FERNANDEZ: He has to be hit.
CHEO: He has to get hit and set fire to him, later won't find him....
Look a dead person found, dead person investigated, no dead man found, no dead man investigated.
FERNANDEZ: Right. That's correct. That's right.
Fernandez and Cheo worked out the details of Cheo's plan. Fernandez expressed concern that the letter might alert Rogelio, and give him the opportunity to "leave town." Cheo assured Fernandez that Rogelio would always be watched. Fernandez also expressed concern about whether Rogelio would know who sent the letter. Cheo assured Fernandez that the letter would clearly state that "these are the owners of the material (marijuana), we're ready for you, looking in your direction." Cheo and Fernandez then planned how Rogelio would be abducted. Rather than using the automobile ruse, Cheo told Fernandez that his men would "take Rogelio in front of people, and get a hold of him, tie him, pick him up and take him away." Fernandez agreed: "Well man, there's no other alternative, so you know. There's no other alternative. Just that one." Then Fernandez told Cheo that he (Fernandez) would do the actual killing:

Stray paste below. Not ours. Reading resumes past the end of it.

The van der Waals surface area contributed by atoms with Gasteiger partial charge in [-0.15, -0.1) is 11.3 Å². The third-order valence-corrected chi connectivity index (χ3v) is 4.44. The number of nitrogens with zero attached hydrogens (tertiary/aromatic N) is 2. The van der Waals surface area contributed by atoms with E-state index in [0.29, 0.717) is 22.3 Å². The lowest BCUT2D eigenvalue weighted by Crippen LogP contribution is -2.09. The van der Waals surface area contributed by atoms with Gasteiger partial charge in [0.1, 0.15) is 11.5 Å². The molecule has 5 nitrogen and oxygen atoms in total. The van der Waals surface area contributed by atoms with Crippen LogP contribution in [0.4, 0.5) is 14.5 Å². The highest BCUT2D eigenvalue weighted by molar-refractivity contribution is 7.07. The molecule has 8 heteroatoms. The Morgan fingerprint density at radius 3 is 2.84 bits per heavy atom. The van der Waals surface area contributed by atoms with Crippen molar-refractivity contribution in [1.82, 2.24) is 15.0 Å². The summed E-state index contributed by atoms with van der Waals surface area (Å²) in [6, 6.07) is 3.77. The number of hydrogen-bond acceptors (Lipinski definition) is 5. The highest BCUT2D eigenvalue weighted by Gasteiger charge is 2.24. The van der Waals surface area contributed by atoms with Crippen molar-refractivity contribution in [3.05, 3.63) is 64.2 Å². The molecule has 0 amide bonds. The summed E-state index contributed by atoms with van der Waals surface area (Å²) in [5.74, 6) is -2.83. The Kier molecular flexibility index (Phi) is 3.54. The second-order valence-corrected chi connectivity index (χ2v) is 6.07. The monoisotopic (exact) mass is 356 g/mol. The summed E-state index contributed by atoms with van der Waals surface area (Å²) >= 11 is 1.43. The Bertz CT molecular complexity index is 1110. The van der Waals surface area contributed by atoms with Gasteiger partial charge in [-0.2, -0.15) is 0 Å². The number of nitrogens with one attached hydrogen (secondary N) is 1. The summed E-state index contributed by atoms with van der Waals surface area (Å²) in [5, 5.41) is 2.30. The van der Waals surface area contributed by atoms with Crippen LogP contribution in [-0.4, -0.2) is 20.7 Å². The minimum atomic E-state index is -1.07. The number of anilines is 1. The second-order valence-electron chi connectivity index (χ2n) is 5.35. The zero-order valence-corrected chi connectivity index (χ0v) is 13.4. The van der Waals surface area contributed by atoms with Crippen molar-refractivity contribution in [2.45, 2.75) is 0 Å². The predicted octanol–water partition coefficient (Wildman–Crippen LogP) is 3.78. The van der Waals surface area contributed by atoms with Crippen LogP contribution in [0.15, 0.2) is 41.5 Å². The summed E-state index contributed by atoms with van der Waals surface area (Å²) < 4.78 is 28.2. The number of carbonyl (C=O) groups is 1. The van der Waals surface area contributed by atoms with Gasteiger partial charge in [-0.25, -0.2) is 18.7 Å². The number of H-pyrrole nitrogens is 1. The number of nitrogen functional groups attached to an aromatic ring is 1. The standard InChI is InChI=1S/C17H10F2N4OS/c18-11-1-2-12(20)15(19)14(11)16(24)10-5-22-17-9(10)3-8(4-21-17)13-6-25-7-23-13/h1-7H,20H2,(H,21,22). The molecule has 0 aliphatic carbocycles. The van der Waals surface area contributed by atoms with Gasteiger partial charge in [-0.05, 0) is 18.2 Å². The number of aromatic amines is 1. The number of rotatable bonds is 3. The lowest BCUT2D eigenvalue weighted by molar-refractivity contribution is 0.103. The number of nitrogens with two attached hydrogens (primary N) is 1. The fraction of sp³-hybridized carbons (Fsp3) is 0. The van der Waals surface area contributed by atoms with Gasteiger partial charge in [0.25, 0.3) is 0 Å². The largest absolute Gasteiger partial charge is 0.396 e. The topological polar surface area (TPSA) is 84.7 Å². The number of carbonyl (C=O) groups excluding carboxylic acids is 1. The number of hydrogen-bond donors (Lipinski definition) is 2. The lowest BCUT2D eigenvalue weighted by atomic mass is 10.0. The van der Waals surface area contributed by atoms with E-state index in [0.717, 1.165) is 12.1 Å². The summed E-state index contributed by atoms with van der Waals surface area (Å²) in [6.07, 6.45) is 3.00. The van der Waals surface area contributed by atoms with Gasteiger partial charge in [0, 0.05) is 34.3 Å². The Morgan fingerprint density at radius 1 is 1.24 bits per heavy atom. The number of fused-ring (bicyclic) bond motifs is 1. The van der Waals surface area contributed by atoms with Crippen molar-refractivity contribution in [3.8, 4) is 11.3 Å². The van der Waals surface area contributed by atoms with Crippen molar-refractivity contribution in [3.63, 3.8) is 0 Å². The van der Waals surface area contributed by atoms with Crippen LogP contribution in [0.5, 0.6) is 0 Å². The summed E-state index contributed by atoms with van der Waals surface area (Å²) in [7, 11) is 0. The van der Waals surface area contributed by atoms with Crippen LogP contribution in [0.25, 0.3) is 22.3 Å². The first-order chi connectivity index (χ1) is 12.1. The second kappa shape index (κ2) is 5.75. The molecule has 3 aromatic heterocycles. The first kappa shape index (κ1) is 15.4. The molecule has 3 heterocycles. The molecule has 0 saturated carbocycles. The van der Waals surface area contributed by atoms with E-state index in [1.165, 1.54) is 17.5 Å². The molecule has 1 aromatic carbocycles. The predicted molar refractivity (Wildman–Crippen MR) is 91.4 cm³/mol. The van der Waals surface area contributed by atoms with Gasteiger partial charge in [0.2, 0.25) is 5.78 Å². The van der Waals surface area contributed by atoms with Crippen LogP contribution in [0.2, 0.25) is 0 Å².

FERNANDEZ: .... Cheo, if he has to be hit, he'll be hit, I'll hit him myself. (Pause) But I need a place to put him.
CHEO: Yes that can be done, it can be done.
Fernandez then explained that the place must impress upon Rogelio the seriousness of the situation and cause him to "talk about everything." Fernandez detailed what he would say to force Rogelio to talk: "Look you're imprisoned here, ... you better talk about everything if you want to save yourself, and if he doesn't talk, or speaks, or if he spits everything out and declared everything, hit him, hit him and bury him." The two agreed that their reputations were at stake.
Fernandez argues that this conversation does not show that he agreed to violate RICO, or that he agreed to kidnap and murder Rogelio. At most, he argues, the conversation shows that he and Cheo were mad at Rogelio and that they made "rash statements" about him.